[Cryptography] Edwards roller coaster (a physical model)
Bill Cox
waywardgeek at gmail.com
Fri Jun 10 01:04:28 EDT 2016
This is a fun physical model for Edwards curves I came up with, which can
represent most of the elliptic curves we use for crypto that are related to
the Jacobi addition laws
<https://en.wikipedia.org/wiki/Jacobi_elliptic_functions#Addition_theorems>.
I do not know of any relevance this has for crypto, but I like to have a
physical model in my head when thinking about problems...
When d < 0, we get a 4-pointed star inscribed in the unit circle. This
picture from Wikipedia is accurate, except that it flipped the sign of d,
so negate the signs of d and you will be less confused, because then it
will match the article:
[image: Inline image 1]
These squished circles where d < 0 are entirely within the unit circle.
Place a unit hemisphere on top of it, and project the squished circle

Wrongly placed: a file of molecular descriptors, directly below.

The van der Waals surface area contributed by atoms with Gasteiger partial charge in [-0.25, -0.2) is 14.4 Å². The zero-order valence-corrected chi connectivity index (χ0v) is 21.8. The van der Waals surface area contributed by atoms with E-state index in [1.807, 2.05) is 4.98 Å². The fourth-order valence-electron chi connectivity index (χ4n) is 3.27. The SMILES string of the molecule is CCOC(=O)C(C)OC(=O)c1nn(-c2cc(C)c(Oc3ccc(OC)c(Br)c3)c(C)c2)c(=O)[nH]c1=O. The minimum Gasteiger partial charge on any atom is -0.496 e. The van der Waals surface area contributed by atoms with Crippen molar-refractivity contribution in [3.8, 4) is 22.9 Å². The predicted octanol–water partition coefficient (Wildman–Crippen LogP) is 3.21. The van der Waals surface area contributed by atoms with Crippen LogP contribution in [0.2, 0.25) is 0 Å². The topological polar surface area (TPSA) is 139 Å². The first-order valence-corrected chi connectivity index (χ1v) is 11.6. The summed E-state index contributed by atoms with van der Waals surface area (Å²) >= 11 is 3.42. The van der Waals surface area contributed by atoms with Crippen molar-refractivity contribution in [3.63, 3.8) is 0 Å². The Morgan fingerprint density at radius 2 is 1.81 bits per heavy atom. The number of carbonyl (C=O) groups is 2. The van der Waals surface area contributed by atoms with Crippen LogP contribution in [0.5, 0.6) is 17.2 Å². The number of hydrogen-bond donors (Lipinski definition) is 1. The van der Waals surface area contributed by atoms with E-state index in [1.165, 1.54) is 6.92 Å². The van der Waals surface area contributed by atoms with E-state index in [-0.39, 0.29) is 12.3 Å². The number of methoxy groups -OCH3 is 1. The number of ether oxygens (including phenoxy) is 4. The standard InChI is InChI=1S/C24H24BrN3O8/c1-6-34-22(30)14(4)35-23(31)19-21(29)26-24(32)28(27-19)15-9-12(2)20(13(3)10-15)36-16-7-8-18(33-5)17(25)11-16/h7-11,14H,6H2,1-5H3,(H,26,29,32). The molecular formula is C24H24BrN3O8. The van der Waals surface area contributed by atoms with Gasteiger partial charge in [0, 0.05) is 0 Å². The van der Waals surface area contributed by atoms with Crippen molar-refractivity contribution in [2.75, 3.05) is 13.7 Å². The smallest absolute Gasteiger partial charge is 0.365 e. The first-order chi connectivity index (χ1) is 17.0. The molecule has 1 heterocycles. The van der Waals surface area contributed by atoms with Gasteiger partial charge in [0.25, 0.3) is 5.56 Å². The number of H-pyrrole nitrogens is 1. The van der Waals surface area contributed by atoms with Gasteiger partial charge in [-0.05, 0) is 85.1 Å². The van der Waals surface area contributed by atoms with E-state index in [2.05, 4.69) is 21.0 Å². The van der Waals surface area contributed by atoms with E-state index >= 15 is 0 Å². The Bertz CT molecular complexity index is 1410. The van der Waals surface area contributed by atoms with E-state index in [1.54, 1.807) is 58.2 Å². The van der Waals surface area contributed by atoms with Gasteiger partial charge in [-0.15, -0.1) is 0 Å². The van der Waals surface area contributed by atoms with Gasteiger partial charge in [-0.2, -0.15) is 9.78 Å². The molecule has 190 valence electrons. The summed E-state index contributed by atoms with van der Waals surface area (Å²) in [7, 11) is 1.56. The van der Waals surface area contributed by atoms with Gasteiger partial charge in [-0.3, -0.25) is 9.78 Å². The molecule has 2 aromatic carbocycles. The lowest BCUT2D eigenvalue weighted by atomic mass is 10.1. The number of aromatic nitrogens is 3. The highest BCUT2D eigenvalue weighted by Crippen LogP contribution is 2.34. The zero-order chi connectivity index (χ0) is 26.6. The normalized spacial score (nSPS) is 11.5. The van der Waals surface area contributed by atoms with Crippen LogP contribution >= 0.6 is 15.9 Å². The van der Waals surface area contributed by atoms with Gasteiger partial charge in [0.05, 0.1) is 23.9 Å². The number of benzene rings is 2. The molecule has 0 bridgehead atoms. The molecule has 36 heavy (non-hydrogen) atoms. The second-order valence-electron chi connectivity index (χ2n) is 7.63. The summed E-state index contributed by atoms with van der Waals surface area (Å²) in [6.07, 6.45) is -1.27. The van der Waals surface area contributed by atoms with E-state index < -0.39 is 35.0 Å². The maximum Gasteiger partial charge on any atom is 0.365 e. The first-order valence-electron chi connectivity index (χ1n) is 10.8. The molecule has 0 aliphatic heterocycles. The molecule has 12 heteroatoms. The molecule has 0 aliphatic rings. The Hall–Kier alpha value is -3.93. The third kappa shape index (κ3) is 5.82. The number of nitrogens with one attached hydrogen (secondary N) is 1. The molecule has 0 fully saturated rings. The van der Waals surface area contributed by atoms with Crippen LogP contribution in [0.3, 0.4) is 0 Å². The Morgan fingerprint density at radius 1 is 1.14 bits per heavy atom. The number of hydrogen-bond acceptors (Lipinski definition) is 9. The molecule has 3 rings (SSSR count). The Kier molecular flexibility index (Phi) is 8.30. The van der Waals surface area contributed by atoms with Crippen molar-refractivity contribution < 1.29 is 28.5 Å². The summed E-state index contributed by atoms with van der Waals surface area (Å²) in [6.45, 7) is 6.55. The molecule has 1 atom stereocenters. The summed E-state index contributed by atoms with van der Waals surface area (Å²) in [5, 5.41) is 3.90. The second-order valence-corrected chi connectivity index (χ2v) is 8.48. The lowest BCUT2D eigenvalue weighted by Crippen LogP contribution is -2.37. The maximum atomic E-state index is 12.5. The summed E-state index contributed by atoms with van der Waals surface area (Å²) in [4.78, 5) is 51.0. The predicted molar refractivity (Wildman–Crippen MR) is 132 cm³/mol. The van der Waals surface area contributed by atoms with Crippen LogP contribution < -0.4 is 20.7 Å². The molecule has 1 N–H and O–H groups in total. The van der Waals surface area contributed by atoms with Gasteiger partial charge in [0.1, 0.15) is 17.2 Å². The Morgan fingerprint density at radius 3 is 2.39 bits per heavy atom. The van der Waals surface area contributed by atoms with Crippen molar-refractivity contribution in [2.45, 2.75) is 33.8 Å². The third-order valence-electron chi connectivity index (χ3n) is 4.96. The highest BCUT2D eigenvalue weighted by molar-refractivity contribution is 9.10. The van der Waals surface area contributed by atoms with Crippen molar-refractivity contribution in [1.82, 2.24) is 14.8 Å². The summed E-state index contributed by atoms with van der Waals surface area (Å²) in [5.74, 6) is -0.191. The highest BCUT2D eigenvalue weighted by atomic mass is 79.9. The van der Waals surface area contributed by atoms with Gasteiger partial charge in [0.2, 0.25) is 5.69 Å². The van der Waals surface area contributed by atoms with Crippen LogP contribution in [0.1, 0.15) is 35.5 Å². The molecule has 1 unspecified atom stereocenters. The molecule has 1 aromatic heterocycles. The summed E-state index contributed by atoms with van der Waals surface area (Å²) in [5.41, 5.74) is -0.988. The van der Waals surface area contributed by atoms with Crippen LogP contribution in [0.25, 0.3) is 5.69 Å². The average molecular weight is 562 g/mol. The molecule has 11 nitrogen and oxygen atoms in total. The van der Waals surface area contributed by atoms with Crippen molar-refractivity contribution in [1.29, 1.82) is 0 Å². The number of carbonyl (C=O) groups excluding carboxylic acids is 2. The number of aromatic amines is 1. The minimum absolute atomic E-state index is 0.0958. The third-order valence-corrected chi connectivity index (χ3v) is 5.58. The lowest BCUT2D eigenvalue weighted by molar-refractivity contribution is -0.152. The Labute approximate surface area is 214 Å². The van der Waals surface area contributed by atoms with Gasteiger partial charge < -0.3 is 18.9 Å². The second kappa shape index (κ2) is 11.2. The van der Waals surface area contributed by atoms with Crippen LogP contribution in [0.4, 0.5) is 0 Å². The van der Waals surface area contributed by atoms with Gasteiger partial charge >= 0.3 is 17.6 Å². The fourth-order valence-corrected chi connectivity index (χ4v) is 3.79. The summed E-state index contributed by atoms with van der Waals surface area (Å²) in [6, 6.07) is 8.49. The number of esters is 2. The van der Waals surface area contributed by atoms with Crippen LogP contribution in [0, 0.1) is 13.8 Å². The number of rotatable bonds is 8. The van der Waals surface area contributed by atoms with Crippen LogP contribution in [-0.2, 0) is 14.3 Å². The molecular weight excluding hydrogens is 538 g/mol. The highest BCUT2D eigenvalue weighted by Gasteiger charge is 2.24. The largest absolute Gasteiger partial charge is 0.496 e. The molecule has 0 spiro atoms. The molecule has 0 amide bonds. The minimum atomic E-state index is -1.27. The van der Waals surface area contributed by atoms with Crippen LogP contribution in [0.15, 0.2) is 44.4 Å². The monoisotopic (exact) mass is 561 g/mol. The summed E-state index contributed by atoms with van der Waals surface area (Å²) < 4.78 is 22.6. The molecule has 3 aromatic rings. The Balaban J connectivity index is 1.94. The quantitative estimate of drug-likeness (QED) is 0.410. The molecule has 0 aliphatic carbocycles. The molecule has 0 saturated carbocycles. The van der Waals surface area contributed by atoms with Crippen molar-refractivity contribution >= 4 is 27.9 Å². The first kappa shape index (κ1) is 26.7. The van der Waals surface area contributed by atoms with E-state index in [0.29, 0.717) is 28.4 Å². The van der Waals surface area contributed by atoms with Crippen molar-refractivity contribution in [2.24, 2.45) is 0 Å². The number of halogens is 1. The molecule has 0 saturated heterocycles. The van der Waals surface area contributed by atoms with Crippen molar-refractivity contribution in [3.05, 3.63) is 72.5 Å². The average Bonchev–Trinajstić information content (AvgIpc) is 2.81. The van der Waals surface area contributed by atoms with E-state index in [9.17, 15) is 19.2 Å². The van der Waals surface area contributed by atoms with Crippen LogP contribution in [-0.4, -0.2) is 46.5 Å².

directly up onto the hemisphere. Imagine that the resulting path is the
track of a roller coaster. At time t = 0, the roller coaster is moving at
angular velocity w0, crossing the point (x, y, z) = (1, 0, 0). w0 Is
really just the speed at that point, but we need it to have units of
1/seconds for the units to work out.
Now assume that the track is frictionless, and that there is a bizarre
force acting on the roller coaster. For d == -1, the force pushes away
from the Z-axis with strength equal to e^(w0*r), where r is the distance
from the Z-axis, in other words, sqrt(x^2 + y^2). Got it? What happens
when you set off the roller coaster at t = 0, with a speed of w0?
The roller coaster speeds around the track, moving faster near the corners
of the star, and slower as it gets close to the Z-axis. The speed is
always w0/r, and the potential plus kinetic energy is constant. In this
model, the thing being added by the Edwards addition law is time. Given
the position at t1 and t2, we can use the addition law to compute the
position at t1 + t2.
I kind of want to build an animated gif :>
Bill
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